Mary Kingsley was conceived out of wedlock, her parents marrying only four days before her birth. She kept this fact a secret, but perhaps it, and a lack of religious education, imbued in her the impulse to defy the expectations of a Victorian woman.
During her childhood in England, Kingsley was mostly left to her own devices. Her mother was sickly, and her father was a doctor who spent most of his time traveling abroad. True to the double standard of the time, younger brother Charley was educated at Cambridge, and Kingsley was not given any opportunity to go to school except for some lessons in German to help her father translate scientific texts. She took it upon herself to read volumes of books in her father’s library, especially those about science and foreign lands. The tales from her father’s adventures piqued her curiosity and gave her a window to a life she would dream about.
Kingsley played the role of dutiful daughter for 30 years. As her mother’s health declined, Kingsley’s household duties included nurse. Dr. Kingsley contracted rheumatic fever on a trip and also became bedridden.
In early 1892 both parents died within three months. There are no indications that she had any suitors, so Kingsley was resigned to live with her brother, a total flake.
In 1982, Kingsley took a brief trip to the Canary Islands, and it left her wanting more. She was searching for a purpose and decided to travel to West Africa to follow up on some of her father’s projects. When Charley went to Asia in 1983, Kingsley seized the opportunity.
She sought the counsel of friends and experts before leaving, all of whom cautioned her not to go. Ignoring their advice, in August 1893, Kingsley arrived in Angola. Despite the hot climate, she wore the skirts, blouses, high buttoned shoes and hats she wore at home, feeling that even in Africa she couldn’t justify dressing in an undignified manner. As a white spinster, Kingsley was an anomaly in Africa. The only other western women there were wives of missionaries.
She did have a mission. Some doctors and scientists who advised her to stay home suggested that if she were to go anyway, she could help them by collecting specimens of fish and plants, which she did.
In December 1893 Kingsley returned to England and began preparing for her next African expedition. One year later she again found herself in the villages and jungles of West Africa. Kingsley fearlessly explored areas that no white person had ever been to before. She rowed a canoe up the Ogowe River in Gabon and was the first woman to climb Mount Cameroon, with a summit of 13,700 feet.
Her encounters with animals were often hair-raising, and she had a healthy respect for their natural abilities. “Whenever I have come across an awful animal in the forest and I know it has seen me I take Jerome’s advice, and instead of relying on the power of the human eye rely upon that of the human leg, and effect a masterly retreat in the face of the enemy.” She declared the leopard, “the most lovely animal I have ever seen.”1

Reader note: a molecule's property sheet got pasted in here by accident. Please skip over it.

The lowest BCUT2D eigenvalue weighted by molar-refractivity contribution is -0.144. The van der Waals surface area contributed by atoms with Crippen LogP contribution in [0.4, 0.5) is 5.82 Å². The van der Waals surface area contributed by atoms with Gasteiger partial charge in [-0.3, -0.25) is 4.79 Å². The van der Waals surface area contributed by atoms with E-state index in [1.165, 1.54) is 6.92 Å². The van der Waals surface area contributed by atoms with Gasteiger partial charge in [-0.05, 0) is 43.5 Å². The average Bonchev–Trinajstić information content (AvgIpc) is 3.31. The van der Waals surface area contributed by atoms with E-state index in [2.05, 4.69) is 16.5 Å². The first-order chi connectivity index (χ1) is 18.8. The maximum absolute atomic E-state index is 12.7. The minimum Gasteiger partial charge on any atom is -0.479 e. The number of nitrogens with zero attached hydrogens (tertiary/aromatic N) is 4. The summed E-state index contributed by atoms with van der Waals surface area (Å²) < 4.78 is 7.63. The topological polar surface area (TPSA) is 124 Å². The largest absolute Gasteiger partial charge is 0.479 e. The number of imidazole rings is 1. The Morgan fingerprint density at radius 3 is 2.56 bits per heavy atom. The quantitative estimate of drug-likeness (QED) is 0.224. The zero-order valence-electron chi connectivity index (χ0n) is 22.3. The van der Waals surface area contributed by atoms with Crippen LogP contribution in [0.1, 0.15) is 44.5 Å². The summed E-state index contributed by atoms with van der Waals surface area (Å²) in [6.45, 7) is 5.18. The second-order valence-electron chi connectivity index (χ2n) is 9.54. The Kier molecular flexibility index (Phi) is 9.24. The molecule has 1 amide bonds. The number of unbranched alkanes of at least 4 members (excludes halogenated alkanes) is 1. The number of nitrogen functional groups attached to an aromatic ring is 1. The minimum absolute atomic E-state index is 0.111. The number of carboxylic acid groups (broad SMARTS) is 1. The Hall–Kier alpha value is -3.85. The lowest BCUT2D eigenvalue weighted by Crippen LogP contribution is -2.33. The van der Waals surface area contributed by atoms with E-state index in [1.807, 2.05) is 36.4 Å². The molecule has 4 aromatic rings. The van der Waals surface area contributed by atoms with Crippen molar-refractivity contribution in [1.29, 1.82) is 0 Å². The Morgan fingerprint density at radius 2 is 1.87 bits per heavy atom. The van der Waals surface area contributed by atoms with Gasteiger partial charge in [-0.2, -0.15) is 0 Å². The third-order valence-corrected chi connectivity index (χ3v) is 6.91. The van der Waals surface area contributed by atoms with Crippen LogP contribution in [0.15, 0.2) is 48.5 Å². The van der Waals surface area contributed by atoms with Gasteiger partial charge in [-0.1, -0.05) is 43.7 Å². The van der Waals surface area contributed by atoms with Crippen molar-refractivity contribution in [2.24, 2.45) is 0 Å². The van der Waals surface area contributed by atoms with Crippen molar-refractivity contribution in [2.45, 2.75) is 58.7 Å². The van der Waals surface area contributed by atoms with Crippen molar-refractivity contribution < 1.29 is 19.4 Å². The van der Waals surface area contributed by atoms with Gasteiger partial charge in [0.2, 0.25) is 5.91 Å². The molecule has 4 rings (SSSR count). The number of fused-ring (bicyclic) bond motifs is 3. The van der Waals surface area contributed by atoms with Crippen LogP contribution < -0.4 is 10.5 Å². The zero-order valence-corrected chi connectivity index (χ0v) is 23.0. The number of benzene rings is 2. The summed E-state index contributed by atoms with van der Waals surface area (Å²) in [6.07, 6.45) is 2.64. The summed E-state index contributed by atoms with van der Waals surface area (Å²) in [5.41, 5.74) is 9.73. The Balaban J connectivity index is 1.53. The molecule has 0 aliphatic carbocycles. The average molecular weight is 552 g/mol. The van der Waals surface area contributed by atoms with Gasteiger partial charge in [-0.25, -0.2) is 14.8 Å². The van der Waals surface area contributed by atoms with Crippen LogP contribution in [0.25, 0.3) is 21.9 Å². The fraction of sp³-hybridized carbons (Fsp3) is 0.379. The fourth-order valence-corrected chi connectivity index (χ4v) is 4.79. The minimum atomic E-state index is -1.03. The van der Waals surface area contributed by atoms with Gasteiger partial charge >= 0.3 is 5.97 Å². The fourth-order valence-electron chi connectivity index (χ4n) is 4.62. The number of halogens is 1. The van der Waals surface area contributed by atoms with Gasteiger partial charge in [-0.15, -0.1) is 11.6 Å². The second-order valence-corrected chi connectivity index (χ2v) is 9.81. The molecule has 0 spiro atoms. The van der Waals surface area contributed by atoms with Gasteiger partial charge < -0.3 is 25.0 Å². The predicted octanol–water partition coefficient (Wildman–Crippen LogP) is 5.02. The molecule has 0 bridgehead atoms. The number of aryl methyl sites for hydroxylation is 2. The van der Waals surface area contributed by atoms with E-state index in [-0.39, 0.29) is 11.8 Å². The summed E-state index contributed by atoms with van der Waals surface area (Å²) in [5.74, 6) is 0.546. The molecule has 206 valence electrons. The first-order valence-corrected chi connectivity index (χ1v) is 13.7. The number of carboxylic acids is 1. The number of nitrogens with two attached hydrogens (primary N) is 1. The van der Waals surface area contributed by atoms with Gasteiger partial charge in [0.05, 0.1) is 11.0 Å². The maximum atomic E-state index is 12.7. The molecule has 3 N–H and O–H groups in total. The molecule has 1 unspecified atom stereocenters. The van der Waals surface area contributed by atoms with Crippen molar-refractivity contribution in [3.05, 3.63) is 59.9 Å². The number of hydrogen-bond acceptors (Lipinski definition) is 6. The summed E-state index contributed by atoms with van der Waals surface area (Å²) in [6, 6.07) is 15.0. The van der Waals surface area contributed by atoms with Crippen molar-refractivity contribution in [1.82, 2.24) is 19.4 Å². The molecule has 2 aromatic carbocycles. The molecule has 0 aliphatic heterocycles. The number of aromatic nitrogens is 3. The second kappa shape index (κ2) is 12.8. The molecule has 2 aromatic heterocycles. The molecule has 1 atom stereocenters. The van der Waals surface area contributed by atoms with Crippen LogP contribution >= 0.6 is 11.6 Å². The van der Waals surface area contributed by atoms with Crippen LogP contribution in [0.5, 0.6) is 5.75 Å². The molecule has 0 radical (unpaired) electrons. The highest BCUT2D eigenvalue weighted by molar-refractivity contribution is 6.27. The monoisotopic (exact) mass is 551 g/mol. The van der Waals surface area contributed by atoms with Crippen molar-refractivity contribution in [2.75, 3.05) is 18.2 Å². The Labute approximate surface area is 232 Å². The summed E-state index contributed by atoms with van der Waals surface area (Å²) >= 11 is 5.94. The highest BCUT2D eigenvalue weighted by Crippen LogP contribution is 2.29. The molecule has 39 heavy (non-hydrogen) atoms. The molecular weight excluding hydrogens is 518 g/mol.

In dealing with the native people, the explorer had a very non-judgmental approach. She knew that travelers, especially female, were oddities to the Africans, so she became a textile trader selling cloth for rubber and ivory. Integrating into the societies instead of just observing and documenting endeared her to the natives more readily. She described her interactions with the Fang (Fan), a cannibalistic tribe, saying, “A certain sort of friendship soon arose between the Fan and me. We each recognized that we belonged to that same section of the human race with whom it is better to drink than to fight.”1
She had a very high regard for the indigenous life of the natives. It surprised Kingsley that she became fond of them. She wrote, “I confess I like the African on the whole, a thing I never expected to do… I went to the Coast with the idea that he was a degraded, savage, cruel brute; but that is a trifling error you soon get rid of when you know him.”1
When Kingsley returned to England in November 1895, she told her stories to curious journalists and captivated audiences, but not everyone agreed with her acceptance of the native lifestyle. She understood how tribal life functioned, and her support of that way of life contradicted the aims of the Church of England and British colonization. She upset the Church by defending the practices of the aboriginal Africans and criticizing the missionaries’ efforts to change them.
Kingsley settled into her brother’s home and wrote Travels in West Africa, a detailed, candid account of her experiences. The book was a best seller and led to a very busy schedule on the lecture circuit. Always trying to enlighten as well as entertain, one lecture she gave to the staff and students at a London medical school was called “African Therapeutics from a Witch Doctor’s Point of View.” Her stories were so popular that she wrote another book, West African Studies, in quick succession that included all the anecdotes she left out of the first one.
Kingsley’s legacy was not only sociological. Of all the plants and fish specimens she brought back, three fish species were previously unknown and named after her. In 1899, the intrepid adventurer went back to Africa, this time looking to collect fresh-water fish from the Orange River in South Africa. When she arrived in Cape Town, the Boer War was going strong. The best way for Kingsley to become involved was to nurse Boer prisoners at a camp in Simon’s Town. Typhoid infiltrated the camp, and Kingsley became infected. On June 3, 1900, she succumbed to typhoid and, at her insistence, was buried at sea.
QUESTION: Where would you like to explore, and what do you think it would be like?
©2010 Debbie Foulkes All Rights Reserved
1Kingsley, Mary, Travels in West Africa. http://ebooks.adelaide.edu.au/k/kingsley/mary/west/west.html